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Maybe CPS is smart enough to know that the changing demographic means their risk of getting sued for large dollars in the event of an incident has risen dramatically. Yes, it's been 20 accident-free years, but all it would take is one rich kid getting hit to bilk CPS for millions...."and all they had to do was spend $60K on a fence to avoid this terrible tragedy"... It would be awfully hard to argue that the school couldn't have reasonably foreseen a potential danger and taken mitigating steps to protect the kids.

I didn't have much opinion on the fence either way, but gotta admit it doesn't look bad. Pretty much matches the yard fences of the NIMBYs across the street
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Old August 31st, 2007, 08:30 PM   #947
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Good point about the rich-kid-getting-scraped-and-suing-for-millions... The fence may indeed be a smart financial CYA move for CPS. I suppose nowadays they have to worry about such things, eh

Yeah, it doesn't look that bad. I walk through there a couple times a day... On one hand, it would be nice if it had a little more imagination to it On the other hand, that would have probably cost more, and its already cost too much. ~50k on a marginal fence for some affluent rapidly gentrifying school is a little embarrassing to my sense of social justice when within just a few mile radius there's plenty of schools that could have well used that money for basic learning things, like computer labs and new books.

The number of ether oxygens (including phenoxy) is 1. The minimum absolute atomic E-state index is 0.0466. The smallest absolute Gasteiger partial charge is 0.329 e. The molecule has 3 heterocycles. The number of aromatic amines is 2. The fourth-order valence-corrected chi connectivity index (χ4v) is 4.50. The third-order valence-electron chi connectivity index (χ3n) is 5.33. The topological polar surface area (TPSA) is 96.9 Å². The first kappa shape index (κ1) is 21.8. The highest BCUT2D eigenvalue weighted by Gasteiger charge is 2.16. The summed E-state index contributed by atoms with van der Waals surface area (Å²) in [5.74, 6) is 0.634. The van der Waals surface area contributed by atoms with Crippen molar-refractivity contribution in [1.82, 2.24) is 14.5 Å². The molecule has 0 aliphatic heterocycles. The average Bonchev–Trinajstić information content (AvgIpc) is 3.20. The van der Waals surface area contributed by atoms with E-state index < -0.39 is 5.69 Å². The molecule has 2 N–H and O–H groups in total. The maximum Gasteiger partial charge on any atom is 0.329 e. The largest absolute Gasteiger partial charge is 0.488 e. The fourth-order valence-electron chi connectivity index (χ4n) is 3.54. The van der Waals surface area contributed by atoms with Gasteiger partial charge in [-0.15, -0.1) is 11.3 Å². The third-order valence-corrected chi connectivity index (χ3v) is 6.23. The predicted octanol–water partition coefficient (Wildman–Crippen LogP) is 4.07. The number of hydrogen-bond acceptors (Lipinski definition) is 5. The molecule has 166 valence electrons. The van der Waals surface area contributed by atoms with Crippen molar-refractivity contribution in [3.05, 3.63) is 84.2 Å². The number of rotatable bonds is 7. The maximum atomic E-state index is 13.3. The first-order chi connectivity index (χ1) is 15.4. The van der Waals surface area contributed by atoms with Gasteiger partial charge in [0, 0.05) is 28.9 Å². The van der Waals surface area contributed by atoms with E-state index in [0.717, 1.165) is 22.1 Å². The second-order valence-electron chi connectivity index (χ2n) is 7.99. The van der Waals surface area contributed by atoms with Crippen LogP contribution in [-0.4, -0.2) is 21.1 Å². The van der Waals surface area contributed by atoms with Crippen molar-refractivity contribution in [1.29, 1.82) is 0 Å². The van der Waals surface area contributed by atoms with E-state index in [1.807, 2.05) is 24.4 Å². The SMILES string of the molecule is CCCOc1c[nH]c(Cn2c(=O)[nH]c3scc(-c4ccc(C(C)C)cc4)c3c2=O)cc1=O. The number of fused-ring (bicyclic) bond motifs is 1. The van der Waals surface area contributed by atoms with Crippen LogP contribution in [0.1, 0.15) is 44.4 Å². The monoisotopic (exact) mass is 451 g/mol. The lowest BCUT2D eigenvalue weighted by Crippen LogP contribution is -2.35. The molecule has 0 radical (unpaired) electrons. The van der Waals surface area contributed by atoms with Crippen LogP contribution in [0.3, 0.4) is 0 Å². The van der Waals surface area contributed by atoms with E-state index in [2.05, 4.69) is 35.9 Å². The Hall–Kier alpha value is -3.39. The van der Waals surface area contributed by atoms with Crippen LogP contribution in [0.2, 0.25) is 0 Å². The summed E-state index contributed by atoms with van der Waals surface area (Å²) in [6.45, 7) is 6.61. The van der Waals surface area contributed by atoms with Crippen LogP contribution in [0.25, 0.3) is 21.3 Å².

Somewhat paradoxically, this smacks a little of NIMBY'ism, doesn't it

So what do the New Urbanists think of this? From my layman's understanding, doesn't New Urbanism generally promote public open space at the center of a development?
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Old August 31st, 2007, 08:37 PM   #948
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I think one of the objections the neighbors had was that they weren't allowed to do some fundraising to put in a nicer fence, if a fence had to be erected. I'm very suspicious of some of the personalities involved and how they've wanted to use this issue, but I think it's really more of a process issue (the way they were dismissively treated by CPS) than a substantive one about the merits of a fence.

On the other hand, if the neighbors are so deeply concerned about aesthetics, one wonders why they've never said a word--or held a bake sale--to fix up the K-rail at the east end of the school parking lot.
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Old August 31st, 2007, 09:32 PM   #949
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I honestly think CPS got tired of waiting on this, and with the school year starting they probably realized part of the NIMBY strategy was to talk this thing into the ground. Gotta admit, it's a little satisfying to see the folks with all the money and connections and sense of entitlement get so thoroughly rebuffed.
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Old August 31st, 2007, 09:50 PM   #950
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Yes, nothing ensures success at a Chicago Public School like flipping off the local community. As proven at South Loop School from 1985-1999, nothing boosts academic performance like the perception that the local school is run for the convenience of CPS educrats rather than neighborhood parents.